Friday, April 17, 2015
Book Review: I Don't Have a Happy Place
As a child of the 1970s and 80s, I grew up coveting the Barbie Townhouse, Baby Alive, and whatever toys were sold during Saturday morning cartoons. Coming home in middle school to an empty house, I flipped between General Hospital and Guiding Light, while my younger brother whined that I didn’t let him watch He-Man. My Jewish mother made our Christmases magical. All this I have in common with author Kim Korson, who chronicles a neurotic childhood and adulthood in a series of essays in I Don’t Have a Happy Place.
Kim might not have a happy place, but she’s a talented writer and her narratives are funny and warm. She starts in childhood, envying a perfect neighbor who has a ton of Barbies and that magical Baby Alive (I never got one either, Kim!) and a babysitter who drowned right in front of her. The essays cover high school, college, first jobs, marriage and kids. Along the way, Kim finds out about the perilous mental health of many family members. The grandfather who always seemed out of sorts? Turns out he was heavily medicated for paranoid schizophrenia. And when her grandmother dies, he stops taking his pills.
The book summary describes Kim as a malcontent, but she’s really not as unhappy as she thinks she is – at least the writing doesn’t come across that way. She’s not a depressed, woe-is-me type person – she’s just very aware of the bad things that can happen when you’re anticipating a happy event. She actually has a great life, and if the writing were as negative as she seems to think it is, it would be very difficult to identify with her. But it’s not – she’s wry and observant, cynical in a way that’s nearly required to cope with life today.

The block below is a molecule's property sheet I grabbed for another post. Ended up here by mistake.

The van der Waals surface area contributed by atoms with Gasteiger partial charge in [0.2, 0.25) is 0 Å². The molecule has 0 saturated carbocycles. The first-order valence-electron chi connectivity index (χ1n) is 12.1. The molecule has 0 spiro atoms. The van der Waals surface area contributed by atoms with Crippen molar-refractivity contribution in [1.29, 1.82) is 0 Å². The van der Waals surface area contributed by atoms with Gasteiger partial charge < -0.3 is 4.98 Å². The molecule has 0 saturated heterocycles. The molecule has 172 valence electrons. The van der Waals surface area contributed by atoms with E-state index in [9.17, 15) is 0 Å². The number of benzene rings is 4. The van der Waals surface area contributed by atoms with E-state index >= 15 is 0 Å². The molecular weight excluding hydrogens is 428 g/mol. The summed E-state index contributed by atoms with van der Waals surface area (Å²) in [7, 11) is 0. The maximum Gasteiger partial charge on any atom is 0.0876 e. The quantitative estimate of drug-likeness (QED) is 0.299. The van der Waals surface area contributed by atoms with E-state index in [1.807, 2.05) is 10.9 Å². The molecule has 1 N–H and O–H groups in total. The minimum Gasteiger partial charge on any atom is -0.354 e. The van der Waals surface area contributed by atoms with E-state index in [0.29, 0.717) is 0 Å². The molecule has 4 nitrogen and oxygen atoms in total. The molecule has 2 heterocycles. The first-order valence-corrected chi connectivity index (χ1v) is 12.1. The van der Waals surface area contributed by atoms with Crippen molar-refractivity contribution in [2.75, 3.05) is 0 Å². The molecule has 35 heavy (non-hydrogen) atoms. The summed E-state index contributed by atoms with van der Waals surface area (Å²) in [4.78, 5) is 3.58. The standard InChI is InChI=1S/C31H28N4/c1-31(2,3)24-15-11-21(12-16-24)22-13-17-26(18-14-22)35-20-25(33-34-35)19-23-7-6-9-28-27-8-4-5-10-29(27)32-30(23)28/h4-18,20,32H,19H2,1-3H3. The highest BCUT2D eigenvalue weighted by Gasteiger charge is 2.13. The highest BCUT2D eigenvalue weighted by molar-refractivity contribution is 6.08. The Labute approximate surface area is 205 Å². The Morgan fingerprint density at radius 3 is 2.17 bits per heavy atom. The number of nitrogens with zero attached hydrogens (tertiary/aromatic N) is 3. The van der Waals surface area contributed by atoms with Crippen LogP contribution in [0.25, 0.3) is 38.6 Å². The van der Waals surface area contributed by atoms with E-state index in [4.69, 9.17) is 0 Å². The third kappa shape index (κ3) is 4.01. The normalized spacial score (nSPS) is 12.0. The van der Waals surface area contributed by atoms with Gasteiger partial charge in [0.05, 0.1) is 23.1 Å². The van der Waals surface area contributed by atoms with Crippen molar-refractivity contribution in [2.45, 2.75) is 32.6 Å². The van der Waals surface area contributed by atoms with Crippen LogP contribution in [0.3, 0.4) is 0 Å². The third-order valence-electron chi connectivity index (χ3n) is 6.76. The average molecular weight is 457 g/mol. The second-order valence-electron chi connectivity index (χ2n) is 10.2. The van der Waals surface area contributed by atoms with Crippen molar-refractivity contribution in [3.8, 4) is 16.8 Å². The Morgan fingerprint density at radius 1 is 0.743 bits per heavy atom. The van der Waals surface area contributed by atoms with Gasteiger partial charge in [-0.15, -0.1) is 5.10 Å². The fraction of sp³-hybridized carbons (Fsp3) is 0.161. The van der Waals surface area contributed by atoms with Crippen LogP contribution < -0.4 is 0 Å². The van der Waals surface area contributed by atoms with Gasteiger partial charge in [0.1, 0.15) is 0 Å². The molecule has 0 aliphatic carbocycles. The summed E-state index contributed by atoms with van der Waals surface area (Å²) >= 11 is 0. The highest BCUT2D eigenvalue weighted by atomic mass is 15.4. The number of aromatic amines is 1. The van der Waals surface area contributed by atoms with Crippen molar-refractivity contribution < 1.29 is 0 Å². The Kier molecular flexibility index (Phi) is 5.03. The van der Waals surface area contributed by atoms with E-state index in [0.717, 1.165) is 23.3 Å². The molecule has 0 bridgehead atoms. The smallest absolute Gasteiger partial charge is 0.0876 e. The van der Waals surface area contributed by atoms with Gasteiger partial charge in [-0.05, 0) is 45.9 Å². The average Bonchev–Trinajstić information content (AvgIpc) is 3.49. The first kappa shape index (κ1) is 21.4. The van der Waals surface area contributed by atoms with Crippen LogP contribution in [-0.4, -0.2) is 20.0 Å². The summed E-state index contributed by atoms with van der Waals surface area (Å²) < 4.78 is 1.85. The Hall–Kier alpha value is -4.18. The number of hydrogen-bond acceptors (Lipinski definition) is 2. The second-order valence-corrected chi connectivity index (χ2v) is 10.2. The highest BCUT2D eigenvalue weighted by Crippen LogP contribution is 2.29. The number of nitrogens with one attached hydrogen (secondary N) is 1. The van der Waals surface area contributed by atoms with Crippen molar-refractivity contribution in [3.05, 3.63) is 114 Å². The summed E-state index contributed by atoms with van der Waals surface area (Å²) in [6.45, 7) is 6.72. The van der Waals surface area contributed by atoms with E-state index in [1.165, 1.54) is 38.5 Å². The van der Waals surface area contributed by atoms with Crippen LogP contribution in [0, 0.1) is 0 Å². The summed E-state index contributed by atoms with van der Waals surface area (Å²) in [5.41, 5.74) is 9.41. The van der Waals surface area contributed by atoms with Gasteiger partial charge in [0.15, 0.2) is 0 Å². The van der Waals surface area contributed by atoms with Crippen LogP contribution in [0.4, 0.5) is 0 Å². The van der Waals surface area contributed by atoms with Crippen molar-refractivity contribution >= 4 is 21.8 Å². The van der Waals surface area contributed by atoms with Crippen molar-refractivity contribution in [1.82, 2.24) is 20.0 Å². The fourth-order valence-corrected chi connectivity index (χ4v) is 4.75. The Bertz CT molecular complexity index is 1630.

And maybe it’s something in the genes. Recent research has shown that memories can actually be passed down through DNA in some way – that people who’ve undergone trauma pass on those traumas to their descendants. So if you’ve descended from a persecuted minority, it makes sense that you’re always anticipating the worst, because the worst happened to your ancestors – and they survived at least long enough to pass on their genes to you. So we’re not cynical because we’re ungrateful. We’re cynical because thousands of years of people trying to kill us has taught us at the cellular level to always have a bag packed, or at least to be prepared to be miserable at Disney World.
So don’t cheer up, Kim … your writing is perfect just the way it is. Plus, if we’re ever hit with a killer flu or zombie apocalypse, I have a feeling your Vermont home already has a basement filled with bottled water and canned goods.
Thanks to Wunderkind PR for the book in exchange for an honest review. Stop by Kim's interview to enter our giveaway. (US only. Ends April 19th.)